“I would have moments where I’d cry, and I would have moments where I was like, ‘You know what?  I don’t want to talk about this anymore,’ and I’d stop," she said. "But at the end of the day, the more I talk about it, the more I’d get used to it and the more I’m comfortable with sharing what happened."
Now, Stovall is preparing to graduate college and expecting her first child. She also started dancing again.
“This move right here, that’s like washing the shame off, washing the fear off, washing everything I felt off,” she said, watching a video of her performing.
On stage, Stovall spins, wraps her arms around herself and then extends her leg high into the air.
“In this moment, I claim myself as not being a victim,” she said. “But I am a rape survivor.”

Tuesday, May 13, 2014

Full of Grace - Mother’s Day

This was my second Mother’s Day without my mother.  I thought it would get easier, but no.   With the passing of time, I realize more and more how much she taught me, how much she influenced every aspect of my life.  And how much I am like her - the good, and the pain in the ass stuff.    Still, to balance the missing ache, both my daughters made their way home.  

Here are some of the highlights of my day:

- An early call from my sister. We made each other cry talking about our mom and how much we miss her.   I am so glad to have someone to share this sorrow with.

- Peachie, who came Friday night, told me she couldn’t afford a present because she had to pay a $175 ticket for having an open container.   Yep, she always makes me proud.

-Instead she gave me a personal training session at the gym on Saturday, including measuring my VO2, which meant me pedaling a bike at a higher and higher resistance while she took my heart rate.  And then, after I was a sweaty mess and fearing a heart attack, she did my body fat calculations.  Just what every mom wants - her kid pulling lumps of fat off her body and measuring it with calipers.  I completed her testing (except the push ups which my recent surgery fortunately prohibited) and was pronounced fit. . .

. . . for my age.

Why does that phrase now linger after every health diagnosis?   But I digress . . .  

Her gift also included a lot of strength and endurance exercises and suggestions, especially designed for my hiking/backpacking training.  She had put a lot of time and thought into her work-up and I was very impressed.

-Beaner came only for Sunday.  She was supposed be home in the morning but was still hung over from Daiquiri Day on Saturday.  (Yup, so proud my daughters have learned to drink heartily in college : )  She rolled in around 1 pm.  But she did make dinner - spaghetti squash with homemade tomato sauce - to accommodate Martha’s WW diet.   Very good.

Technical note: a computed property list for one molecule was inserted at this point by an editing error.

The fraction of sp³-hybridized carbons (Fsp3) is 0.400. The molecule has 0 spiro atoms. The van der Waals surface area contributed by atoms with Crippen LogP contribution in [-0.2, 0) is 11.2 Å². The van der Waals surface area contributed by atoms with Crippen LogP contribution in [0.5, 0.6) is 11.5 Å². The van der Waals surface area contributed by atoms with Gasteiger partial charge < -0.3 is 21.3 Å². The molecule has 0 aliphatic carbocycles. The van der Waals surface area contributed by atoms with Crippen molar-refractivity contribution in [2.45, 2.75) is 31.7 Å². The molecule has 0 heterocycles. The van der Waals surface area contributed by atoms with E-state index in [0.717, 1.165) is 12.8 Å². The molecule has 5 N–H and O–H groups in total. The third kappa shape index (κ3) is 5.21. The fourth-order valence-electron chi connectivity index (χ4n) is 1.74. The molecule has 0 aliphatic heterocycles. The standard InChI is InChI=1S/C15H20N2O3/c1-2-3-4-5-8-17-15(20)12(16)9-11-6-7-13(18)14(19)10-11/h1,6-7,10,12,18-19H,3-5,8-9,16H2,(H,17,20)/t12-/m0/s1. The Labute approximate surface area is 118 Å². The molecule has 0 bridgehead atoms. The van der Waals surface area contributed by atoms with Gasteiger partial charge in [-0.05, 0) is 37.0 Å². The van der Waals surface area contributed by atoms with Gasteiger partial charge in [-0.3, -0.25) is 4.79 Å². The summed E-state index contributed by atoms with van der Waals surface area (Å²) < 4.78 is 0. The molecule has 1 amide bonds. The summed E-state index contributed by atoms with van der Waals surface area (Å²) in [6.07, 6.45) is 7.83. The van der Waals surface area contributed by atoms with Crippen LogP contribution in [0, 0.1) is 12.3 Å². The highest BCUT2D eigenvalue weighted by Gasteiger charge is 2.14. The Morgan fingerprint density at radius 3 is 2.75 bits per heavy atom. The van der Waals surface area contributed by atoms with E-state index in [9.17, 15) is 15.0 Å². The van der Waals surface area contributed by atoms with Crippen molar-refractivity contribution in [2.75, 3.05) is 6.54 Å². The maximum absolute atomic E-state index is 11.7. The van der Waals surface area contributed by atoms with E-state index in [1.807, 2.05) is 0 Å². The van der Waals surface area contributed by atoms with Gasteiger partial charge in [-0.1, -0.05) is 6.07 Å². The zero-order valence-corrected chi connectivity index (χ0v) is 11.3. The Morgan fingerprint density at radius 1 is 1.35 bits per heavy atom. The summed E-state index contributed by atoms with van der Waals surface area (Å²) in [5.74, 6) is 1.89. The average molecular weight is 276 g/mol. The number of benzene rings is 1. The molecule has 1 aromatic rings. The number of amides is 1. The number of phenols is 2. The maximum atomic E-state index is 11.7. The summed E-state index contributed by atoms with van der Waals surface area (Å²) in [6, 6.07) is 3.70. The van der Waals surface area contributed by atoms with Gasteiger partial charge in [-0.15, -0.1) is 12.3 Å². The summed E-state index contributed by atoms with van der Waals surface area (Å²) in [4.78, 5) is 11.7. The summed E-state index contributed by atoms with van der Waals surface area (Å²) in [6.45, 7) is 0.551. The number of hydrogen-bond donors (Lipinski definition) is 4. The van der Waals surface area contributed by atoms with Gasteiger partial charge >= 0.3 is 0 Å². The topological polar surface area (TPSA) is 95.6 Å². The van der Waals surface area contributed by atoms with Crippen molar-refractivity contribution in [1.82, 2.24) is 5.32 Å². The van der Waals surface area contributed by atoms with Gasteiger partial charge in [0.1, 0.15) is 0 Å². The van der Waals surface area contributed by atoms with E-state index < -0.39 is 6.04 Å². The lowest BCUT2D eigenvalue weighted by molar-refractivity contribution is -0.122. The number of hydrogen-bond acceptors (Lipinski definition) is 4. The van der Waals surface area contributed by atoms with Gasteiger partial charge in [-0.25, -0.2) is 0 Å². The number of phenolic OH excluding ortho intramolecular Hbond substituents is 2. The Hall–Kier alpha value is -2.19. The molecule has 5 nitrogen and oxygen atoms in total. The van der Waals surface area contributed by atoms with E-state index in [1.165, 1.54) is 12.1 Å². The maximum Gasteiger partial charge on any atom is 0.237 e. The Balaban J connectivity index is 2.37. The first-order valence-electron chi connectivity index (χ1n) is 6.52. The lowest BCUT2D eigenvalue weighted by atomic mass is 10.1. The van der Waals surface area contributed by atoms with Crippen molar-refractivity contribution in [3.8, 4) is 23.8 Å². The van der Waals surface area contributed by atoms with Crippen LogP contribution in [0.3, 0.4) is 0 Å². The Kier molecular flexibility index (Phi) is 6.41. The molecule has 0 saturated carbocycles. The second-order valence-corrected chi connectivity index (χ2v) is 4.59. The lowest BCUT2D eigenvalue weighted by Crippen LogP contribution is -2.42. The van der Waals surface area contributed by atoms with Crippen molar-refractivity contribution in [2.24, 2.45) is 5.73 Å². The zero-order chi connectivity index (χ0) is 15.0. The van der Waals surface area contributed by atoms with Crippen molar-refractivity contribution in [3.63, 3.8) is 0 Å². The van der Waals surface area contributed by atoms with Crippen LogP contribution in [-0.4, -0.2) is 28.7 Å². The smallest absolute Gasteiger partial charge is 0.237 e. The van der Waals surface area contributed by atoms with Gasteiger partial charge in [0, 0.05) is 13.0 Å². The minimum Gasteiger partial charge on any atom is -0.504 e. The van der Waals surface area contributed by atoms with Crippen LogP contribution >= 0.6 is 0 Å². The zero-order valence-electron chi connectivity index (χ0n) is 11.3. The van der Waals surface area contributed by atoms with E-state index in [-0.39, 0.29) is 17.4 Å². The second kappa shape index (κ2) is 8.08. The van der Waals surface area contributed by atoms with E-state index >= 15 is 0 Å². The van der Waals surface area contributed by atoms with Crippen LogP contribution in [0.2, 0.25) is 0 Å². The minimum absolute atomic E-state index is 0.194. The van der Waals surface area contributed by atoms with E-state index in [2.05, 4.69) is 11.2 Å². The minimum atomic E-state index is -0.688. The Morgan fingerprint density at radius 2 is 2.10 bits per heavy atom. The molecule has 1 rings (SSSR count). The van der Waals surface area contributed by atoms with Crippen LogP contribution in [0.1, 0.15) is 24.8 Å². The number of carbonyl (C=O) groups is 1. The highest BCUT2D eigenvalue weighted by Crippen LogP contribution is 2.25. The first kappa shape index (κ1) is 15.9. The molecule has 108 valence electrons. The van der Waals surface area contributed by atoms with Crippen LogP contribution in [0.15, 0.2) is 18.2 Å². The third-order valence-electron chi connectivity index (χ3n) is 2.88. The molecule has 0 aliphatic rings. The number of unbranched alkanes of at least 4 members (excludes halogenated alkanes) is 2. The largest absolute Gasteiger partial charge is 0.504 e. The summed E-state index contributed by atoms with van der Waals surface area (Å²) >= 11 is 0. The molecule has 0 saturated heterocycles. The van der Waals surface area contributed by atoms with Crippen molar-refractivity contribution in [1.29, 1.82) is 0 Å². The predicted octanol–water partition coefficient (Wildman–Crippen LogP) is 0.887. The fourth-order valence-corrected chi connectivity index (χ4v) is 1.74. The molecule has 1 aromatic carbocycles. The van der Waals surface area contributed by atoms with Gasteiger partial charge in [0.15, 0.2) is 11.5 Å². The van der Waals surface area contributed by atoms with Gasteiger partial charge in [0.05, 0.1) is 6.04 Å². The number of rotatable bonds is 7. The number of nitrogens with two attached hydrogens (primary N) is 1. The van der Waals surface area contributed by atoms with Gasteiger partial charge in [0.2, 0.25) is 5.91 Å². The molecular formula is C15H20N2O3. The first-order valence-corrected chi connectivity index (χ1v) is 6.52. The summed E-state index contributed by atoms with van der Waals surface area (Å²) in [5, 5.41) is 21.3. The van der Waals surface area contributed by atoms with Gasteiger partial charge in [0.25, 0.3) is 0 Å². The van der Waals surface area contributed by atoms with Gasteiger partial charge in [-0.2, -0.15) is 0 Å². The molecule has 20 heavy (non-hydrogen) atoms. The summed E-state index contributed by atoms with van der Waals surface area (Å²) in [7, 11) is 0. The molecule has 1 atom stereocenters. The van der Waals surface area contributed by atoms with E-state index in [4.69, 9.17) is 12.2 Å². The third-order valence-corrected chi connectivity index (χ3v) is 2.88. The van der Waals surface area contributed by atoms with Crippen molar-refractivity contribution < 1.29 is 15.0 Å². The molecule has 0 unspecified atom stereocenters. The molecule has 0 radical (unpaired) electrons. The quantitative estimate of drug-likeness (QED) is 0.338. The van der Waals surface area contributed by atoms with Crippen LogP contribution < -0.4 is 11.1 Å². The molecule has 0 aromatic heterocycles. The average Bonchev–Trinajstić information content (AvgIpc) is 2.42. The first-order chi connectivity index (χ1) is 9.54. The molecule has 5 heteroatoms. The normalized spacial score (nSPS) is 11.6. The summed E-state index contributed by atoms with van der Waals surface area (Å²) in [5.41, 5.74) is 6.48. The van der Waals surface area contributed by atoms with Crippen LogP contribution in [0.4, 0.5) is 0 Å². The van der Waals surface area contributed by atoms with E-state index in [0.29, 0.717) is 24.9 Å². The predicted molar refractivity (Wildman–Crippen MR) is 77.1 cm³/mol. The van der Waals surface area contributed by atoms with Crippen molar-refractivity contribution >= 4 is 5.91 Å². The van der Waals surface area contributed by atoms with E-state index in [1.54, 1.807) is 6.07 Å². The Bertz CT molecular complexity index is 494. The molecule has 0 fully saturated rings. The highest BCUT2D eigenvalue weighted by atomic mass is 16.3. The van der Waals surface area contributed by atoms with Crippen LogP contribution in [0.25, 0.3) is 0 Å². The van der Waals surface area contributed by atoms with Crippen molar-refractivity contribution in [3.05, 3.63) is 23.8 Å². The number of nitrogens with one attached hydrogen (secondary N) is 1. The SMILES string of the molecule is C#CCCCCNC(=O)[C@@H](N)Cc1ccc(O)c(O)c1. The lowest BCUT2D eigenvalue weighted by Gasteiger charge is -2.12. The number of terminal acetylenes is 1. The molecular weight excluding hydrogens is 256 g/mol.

- Texts from the boyfriends wishing us a happy day.  I do like boyfriends who suck up the parentals.   

- Planting flowers and vegetables. Finally! I think Spring has at last arrived.

- My family gave me a gift of a Magical Bullet (thanks e for the recommendation)  and we all made fruit smoothies.    This will get a lot of good use in my household.   And I found whole websites full of Nutella smoothie recipes.  

-  Mother’s Day cards that made me cry.    I am a sentimental fool.

All in all, a bittersweet day.   So much missing my mother.   So much love from our daughters.  

I know so many people who struggle with Mother’s Day because they had hard or non-existent relationships with their mothers or their mother’s died so young.   Martha’s parents had both died before she was 14.  I was blessed to have my mom well into my adult life.  And I am grateful for every moment of it.

Thursday, May 8, 2014

The First Hurdles

I have started to look for ways to regain my strength and stamina which seem to have been completely depleted over the last couple of years.  My goal is to shake myself out of this sluggish, lazy, blah state I have drifted into and to get back to a healthier, stronger me.

I have always been within the range of healthy weight for my height.  Except I am now on the high end of that range rather than the low end.  I had originally wanted to lose 10 pounds, but then I gained 5.  Go figure.  So now my goal is 12-15 pounds.   I do confess to being rather weight obsessed right now.  Not because of some arbitrary number or self image issues but because I want to get back to backpacking.   Carrying extra weight on your body is like carrying extra weight in your pack.  The older I get, the less weight my back and knees tolerate.   So to haul my butt up those mountains, my butt needs to be smaller and the legs stronger.  The extra pounds must go.